The Bissells’ son, Richard Bissell, Jr., remembered that his brother kept a pet alligator in the conservatory and that his mother “updated the interior [of the house] to eliminate its Victorian darkness.” The Tiffany stenciling in the drawing room, considered woefully out of date, was covered with fashionable, light-colored grass-cloth paper; other stenciled walls were painted over, and chandeliers were taken down.
When the Bissells moved to suburban Farmington in 1917, they leased the house to Kingswood School, a private school for boys aged 10 to 18. The Clemenses’ elegant first-floor guest room became the headmaster’s residence; the library became an assembly hall, the drawing room a library, and the carriage house a gymnasium. A photograph from that time shows a baseball team posed on the hillside below the house, its characteristic decorated brick and conservatory clearly visible in the background.
In 1920 the Bissells sold the property to a real estate investor, J.J. Wall, and two brothers in the undertaking business, John and Francis Ahern, for $55,000. Two months later, a notice appeared in The Hartford Courant announcing that the new owners proposed to raze it and build an apartment building.
Reaction was swift. A group called the Artist’s club of Hartford protested, meeting in the studio of a local landscape painter named Nunzio Vayana to plot a strategy to preserve the building. They planned “a campaign which will embrace all parts of the country where there resides one admirer of Mark Twain” and rounded up support from celebrities including President Woodrow Wilson and the tenor Enrico Caruso.
Emile Gauvreau, the energetic and ambitious young editor of The Courant, thought this would be a terrific crusade for his newspaper to take on. But he didn’t reckon on Hartford’s capacity for grudges. “I made my first diplomatic blunder on the paper by starting a crusade to save Mark Twain’s old Hartford home from destruction,” Gauvreau wrote years later. He started a drive for children nationwide to donate their pennies and got Governor Marcus H. Holcomb to throw his weight behind the effort. Gauvreau’s boss, 72-year-old Charles Hopkins Clark, publisher and a figure from Hartford’s Gilded Age, thought otherwise.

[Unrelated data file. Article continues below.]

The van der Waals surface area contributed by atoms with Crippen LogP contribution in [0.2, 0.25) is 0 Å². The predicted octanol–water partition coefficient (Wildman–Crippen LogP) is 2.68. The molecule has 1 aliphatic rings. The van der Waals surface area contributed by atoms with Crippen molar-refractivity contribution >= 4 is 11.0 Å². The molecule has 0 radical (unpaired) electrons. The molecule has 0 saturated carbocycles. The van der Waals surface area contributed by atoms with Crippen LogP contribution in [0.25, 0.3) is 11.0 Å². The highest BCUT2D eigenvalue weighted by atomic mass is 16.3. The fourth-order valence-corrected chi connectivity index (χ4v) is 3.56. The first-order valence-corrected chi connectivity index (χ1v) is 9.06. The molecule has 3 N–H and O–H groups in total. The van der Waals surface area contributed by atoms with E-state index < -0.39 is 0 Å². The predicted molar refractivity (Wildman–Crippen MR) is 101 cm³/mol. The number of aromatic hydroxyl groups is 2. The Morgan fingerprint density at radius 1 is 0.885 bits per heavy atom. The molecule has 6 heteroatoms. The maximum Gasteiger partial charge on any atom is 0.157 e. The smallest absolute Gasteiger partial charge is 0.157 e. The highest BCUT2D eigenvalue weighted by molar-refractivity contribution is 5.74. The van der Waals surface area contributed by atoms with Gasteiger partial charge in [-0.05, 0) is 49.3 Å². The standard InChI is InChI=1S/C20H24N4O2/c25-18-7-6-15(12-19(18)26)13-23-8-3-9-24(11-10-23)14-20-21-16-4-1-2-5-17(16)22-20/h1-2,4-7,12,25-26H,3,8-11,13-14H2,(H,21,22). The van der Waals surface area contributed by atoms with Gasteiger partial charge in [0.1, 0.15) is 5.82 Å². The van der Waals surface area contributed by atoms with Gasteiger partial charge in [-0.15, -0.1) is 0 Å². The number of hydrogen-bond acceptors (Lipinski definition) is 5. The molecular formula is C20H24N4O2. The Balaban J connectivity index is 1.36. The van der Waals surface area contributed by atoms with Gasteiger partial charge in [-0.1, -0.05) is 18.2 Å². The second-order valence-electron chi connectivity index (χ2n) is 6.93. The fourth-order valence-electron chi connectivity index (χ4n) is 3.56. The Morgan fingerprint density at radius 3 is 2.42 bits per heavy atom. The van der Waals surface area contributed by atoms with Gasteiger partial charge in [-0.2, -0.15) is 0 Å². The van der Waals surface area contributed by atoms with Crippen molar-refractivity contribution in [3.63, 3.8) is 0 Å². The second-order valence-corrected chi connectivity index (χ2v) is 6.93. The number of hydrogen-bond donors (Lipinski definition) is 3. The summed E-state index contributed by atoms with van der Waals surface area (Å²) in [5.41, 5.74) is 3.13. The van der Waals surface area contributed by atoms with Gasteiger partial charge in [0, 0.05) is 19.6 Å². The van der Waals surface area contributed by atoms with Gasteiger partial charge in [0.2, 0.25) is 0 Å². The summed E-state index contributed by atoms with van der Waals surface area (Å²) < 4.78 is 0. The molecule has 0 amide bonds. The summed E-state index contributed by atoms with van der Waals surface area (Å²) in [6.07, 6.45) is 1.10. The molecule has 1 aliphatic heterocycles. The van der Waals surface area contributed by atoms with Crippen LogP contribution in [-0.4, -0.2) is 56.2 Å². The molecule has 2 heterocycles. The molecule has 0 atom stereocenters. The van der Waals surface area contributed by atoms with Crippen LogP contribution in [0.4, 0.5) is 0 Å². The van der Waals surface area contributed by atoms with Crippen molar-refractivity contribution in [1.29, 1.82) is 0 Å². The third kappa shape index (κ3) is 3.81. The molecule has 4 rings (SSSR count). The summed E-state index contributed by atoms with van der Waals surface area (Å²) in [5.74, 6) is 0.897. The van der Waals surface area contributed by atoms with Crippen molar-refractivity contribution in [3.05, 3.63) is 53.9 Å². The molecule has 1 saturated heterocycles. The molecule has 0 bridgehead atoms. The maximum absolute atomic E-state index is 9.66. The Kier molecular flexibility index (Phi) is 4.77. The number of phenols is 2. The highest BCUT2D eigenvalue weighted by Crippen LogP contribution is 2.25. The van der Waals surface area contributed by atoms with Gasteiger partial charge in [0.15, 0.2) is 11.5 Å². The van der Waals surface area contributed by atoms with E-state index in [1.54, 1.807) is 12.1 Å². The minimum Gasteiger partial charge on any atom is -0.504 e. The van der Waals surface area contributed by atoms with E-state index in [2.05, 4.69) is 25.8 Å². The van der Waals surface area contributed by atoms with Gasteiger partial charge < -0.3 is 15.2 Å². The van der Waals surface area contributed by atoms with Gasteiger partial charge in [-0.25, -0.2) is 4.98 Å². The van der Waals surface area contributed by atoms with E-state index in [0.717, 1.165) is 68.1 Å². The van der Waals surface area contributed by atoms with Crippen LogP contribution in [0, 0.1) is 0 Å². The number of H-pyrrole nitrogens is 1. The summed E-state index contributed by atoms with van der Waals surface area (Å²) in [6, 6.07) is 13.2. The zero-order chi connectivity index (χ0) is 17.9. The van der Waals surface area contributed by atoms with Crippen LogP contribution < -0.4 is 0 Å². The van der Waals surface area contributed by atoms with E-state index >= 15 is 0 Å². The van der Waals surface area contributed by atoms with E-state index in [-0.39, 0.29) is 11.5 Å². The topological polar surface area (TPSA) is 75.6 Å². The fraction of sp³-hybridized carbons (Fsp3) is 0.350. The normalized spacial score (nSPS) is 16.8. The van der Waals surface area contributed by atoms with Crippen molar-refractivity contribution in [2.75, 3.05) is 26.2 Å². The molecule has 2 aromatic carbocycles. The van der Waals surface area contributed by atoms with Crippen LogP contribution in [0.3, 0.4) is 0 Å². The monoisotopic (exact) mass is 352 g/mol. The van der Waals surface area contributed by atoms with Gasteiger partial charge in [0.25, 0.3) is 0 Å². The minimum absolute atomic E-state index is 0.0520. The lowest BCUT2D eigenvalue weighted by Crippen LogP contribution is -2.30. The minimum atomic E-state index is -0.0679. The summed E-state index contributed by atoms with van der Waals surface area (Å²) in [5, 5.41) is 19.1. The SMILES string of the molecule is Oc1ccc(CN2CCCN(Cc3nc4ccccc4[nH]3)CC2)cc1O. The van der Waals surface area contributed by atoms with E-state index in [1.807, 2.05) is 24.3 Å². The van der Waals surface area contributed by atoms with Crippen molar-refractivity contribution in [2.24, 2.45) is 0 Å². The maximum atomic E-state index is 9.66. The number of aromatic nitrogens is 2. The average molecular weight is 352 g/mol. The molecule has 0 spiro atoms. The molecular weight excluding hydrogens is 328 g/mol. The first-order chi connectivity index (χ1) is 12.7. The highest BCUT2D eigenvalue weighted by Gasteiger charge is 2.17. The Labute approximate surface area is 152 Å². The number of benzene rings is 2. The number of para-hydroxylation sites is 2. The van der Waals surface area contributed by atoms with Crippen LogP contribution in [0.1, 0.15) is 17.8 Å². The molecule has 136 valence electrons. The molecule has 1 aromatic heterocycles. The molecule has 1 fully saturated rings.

Clark had been editor of The Courant back in Charles Dudley Warner’s day. When Warner decided to pursue writing travel books, novels, and belles lettres, the younger man took over most of the newspaper’s editorial functions. He was a booster for his city—it was in a Scribner’s magazine article in 1876 that he put forth the myth that Hartford was the wealthiest city in the country—and he was a booster for the Republican Party. He had even collaborated with Clemens on a collection called Mark Twain’s Library of Humor. In dictating his Autobiography in 1907, Clemens praised Clark’s editorship of The Courant. But none of that mattered to Clark. “I knew Mark Twain,” he said, as Gavreau reported in his memoir. “…When he came to Hartford he gave everybody the idea that he was a Republican. I think he must have been a Democrat all the time. He and his crony, Holy Joe Twichell, voted for Cleveland after we had come out for Blaine. …What in the world possessed you to stir up all this mess about his house? Do you think Hartford will ever forget that he voted for Cleveland?”